Grüner Veltliner became the go-to wine for New York’s sommeliers in the late 1990s because it is an accommodating wine to pair with so many different types of food – fish, vegetables, white meat and even some red meat. It can age beautifully and takes on a texture and richness than is comparable to the great whites of the Côte d’Or. With a somewhat intimidating Germanic name it was given the sobriquet “Grü-Vee” or “Groovy” – and I just can’t but help think of Austin Powers when I hear that!
Since the 90s Grüner has fallen out of fashion somewhat in the big apple, but this doesn’t really upset the producers in its homeland of Austria as they can sell as much as they produce in the domestic market. It accounts for around a third of all vineyard plantings in Austria and is particularly valued given its status as the signature variety of the country. Riesling can produce profound wines in Austria, perhaps even more than Grüner, but Austrians don’t have the same sense of ownership (after all, the Germans and Alsatians have something of a claim to Riesling as well!)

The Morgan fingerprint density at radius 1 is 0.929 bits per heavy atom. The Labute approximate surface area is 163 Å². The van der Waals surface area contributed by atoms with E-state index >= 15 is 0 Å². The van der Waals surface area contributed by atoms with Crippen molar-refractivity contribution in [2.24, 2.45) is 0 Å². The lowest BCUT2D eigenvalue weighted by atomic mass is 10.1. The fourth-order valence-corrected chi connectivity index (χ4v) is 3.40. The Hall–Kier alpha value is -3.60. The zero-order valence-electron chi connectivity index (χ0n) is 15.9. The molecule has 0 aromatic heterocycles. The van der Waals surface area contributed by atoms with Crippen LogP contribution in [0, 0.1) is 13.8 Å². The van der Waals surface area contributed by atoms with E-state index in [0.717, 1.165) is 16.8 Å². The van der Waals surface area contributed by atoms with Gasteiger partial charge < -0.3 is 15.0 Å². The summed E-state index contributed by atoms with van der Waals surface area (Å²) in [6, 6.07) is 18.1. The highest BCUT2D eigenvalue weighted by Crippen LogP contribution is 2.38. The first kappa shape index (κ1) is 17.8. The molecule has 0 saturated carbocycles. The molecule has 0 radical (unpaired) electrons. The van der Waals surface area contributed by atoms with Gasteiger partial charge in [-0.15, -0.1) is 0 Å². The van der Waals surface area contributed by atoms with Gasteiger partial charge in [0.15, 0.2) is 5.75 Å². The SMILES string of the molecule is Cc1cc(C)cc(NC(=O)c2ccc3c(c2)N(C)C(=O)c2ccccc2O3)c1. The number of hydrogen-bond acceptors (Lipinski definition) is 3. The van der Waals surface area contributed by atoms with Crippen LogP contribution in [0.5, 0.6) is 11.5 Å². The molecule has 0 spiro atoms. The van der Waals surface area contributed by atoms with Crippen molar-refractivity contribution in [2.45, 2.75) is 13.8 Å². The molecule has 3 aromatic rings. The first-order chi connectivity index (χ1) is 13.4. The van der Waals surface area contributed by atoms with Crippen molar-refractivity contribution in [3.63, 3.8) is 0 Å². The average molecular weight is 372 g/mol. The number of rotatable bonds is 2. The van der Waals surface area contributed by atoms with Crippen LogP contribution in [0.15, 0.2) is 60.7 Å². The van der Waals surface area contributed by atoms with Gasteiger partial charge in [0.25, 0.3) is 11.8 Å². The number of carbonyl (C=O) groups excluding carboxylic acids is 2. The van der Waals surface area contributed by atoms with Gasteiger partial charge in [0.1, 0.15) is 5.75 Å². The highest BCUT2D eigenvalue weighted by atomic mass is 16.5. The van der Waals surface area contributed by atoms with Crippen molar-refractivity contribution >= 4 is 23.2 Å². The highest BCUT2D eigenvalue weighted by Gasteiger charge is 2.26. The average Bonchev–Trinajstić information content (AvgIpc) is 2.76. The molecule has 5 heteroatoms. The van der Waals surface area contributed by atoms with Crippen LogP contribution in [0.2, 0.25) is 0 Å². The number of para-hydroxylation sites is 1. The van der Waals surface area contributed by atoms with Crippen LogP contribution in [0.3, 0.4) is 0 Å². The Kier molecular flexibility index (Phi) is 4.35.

The name actually means Green grape from Veltlin, which is in Lombardy. In the days before passport controls when borders were fluid it was difficult to say where was Germanic and where was Italic. Indeed a village called Tramin in the northern Italian region South Tyrol is thought to have given its name to the grape Traminer which is one of the parents of Grüner Veltliner. The white version of Traminer is also important as Savagnin in the Jura, and the pink version is also known as Klevener when grown in the northern Alsace village of Heiligenstein. A further mutation and it became Gewürztraminer “Spicy Traminer” – even more expressive.